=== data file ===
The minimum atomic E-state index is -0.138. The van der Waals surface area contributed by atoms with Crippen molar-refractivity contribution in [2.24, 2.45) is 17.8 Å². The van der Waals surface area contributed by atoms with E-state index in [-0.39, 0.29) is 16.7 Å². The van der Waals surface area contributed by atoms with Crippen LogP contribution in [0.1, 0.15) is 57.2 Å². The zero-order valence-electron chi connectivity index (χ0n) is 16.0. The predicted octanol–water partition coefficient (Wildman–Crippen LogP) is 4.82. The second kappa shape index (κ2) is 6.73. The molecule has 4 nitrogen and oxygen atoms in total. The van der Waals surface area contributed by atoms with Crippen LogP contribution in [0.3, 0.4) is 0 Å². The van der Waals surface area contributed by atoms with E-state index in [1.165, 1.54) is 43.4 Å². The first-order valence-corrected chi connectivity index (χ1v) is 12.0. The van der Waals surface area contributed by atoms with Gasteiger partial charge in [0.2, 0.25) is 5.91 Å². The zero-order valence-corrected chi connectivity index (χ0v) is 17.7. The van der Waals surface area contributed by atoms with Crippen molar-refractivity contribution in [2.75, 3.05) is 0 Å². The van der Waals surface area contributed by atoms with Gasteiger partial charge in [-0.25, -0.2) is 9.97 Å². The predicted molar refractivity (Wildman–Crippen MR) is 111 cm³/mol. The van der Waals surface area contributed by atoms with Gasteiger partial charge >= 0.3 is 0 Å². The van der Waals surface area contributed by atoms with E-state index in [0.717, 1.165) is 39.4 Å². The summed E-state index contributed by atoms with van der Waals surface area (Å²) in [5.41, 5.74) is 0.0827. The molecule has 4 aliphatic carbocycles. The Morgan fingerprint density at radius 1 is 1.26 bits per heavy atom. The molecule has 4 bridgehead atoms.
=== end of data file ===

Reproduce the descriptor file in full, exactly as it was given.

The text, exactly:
The minimum atomic E-state index is -0.138. The van der Waals surface area contributed by atoms with Crippen molar-refractivity contribution in [2.24, 2.45) is 17.8 Å². The van der Waals surface area contributed by atoms with E-state index in [-0.39, 0.29) is 16.7 Å². The van der Waals surface area contributed by atoms with Crippen LogP contribution in [0.1, 0.15) is 57.2 Å². The zero-order valence-electron chi connectivity index (χ0n) is 16.0. The predicted octanol–water partition coefficient (Wildman–Crippen LogP) is 4.82. The second kappa shape index (κ2) is 6.73. The molecule has 4 nitrogen and oxygen atoms in total. The van der Waals surface area contributed by atoms with Crippen LogP contribution in [0.3, 0.4) is 0 Å². The van der Waals surface area contributed by atoms with E-state index in [1.165, 1.54) is 43.4 Å². The first-order valence-corrected chi connectivity index (χ1v) is 12.0. The van der Waals surface area contributed by atoms with Gasteiger partial charge in [0.2, 0.25) is 5.91 Å². The zero-order valence-corrected chi connectivity index (χ0v) is 17.7. The van der Waals surface area contributed by atoms with Crippen molar-refractivity contribution in [2.75, 3.05) is 0 Å². The van der Waals surface area contributed by atoms with Gasteiger partial charge in [-0.25, -0.2) is 9.97 Å². The predicted molar refractivity (Wildman–Crippen MR) is 111 cm³/mol. The van der Waals surface area contributed by atoms with Gasteiger partial charge >= 0.3 is 0 Å². The van der Waals surface area contributed by atoms with E-state index in [0.717, 1.165) is 39.4 Å². The summed E-state index contributed by atoms with van der Waals surface area (Å²) in [5.41, 5.74) is 0.0827. The molecule has 4 aliphatic carbocycles. The Morgan fingerprint density at radius 1 is 1.26 bits per heavy atom. The molecule has 4 bridgehead atoms.